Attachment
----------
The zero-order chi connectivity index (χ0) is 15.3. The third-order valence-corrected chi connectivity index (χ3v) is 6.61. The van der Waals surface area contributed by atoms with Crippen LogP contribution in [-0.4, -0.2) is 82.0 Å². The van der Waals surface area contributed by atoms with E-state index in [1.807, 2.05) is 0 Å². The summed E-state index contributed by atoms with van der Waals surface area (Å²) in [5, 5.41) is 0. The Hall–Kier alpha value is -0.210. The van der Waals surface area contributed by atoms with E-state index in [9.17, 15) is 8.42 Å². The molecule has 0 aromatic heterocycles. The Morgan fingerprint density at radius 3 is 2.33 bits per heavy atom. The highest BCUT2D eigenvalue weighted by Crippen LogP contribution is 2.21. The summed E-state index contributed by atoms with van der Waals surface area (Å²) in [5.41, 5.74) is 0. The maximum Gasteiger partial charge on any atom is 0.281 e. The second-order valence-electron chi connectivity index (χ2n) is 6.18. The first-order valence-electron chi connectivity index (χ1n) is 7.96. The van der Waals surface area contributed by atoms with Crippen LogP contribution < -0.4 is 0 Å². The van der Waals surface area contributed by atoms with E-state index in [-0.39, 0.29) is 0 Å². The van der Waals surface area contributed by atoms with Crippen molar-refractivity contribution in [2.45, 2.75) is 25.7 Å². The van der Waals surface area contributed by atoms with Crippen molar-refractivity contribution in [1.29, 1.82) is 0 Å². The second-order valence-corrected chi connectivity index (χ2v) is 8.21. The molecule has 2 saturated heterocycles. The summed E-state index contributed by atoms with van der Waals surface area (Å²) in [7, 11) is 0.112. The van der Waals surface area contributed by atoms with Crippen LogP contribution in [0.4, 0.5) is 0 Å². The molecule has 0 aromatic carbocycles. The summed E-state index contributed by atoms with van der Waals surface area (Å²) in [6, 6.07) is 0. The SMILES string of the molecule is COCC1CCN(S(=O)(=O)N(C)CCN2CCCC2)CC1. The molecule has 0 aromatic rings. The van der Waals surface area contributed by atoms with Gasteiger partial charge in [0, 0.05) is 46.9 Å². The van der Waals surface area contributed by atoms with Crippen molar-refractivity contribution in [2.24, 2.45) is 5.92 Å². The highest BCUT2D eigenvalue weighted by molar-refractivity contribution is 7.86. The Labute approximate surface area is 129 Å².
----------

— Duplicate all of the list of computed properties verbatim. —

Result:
The zero-order chi connectivity index (χ0) is 15.3. The third-order valence-corrected chi connectivity index (χ3v) is 6.61. The van der Waals surface area contributed by atoms with Crippen LogP contribution in [-0.4, -0.2) is 82.0 Å². The van der Waals surface area contributed by atoms with E-state index in [1.807, 2.05) is 0 Å². The summed E-state index contributed by atoms with van der Waals surface area (Å²) in [5, 5.41) is 0. The Hall–Kier alpha value is -0.210. The van der Waals surface area contributed by atoms with E-state index in [9.17, 15) is 8.42 Å². The molecule has 0 aromatic heterocycles. The Morgan fingerprint density at radius 3 is 2.33 bits per heavy atom. The highest BCUT2D eigenvalue weighted by Crippen LogP contribution is 2.21. The summed E-state index contributed by atoms with van der Waals surface area (Å²) in [5.41, 5.74) is 0. The maximum Gasteiger partial charge on any atom is 0.281 e. The second-order valence-electron chi connectivity index (χ2n) is 6.18. The first-order valence-electron chi connectivity index (χ1n) is 7.96. The van der Waals surface area contributed by atoms with Crippen LogP contribution < -0.4 is 0 Å². The van der Waals surface area contributed by atoms with E-state index in [-0.39, 0.29) is 0 Å². The van der Waals surface area contributed by atoms with Crippen molar-refractivity contribution in [2.45, 2.75) is 25.7 Å². The van der Waals surface area contributed by atoms with Crippen molar-refractivity contribution in [1.29, 1.82) is 0 Å². The second-order valence-corrected chi connectivity index (χ2v) is 8.21. The molecule has 2 saturated heterocycles. The summed E-state index contributed by atoms with van der Waals surface area (Å²) in [7, 11) is 0.112. The van der Waals surface area contributed by atoms with Crippen LogP contribution in [0.4, 0.5) is 0 Å². The molecule has 0 aromatic carbocycles. The summed E-state index contributed by atoms with van der Waals surface area (Å²) in [6, 6.07) is 0. The SMILES string of the molecule is COCC1CCN(S(=O)(=O)N(C)CCN2CCCC2)CC1. The molecule has 0 aromatic rings. The van der Waals surface area contributed by atoms with Gasteiger partial charge in [0, 0.05) is 46.9 Å². The van der Waals surface area contributed by atoms with Crippen molar-refractivity contribution in [2.24, 2.45) is 5.92 Å². The highest BCUT2D eigenvalue weighted by molar-refractivity contribution is 7.86. The Labute approximate surface area is 129 Å².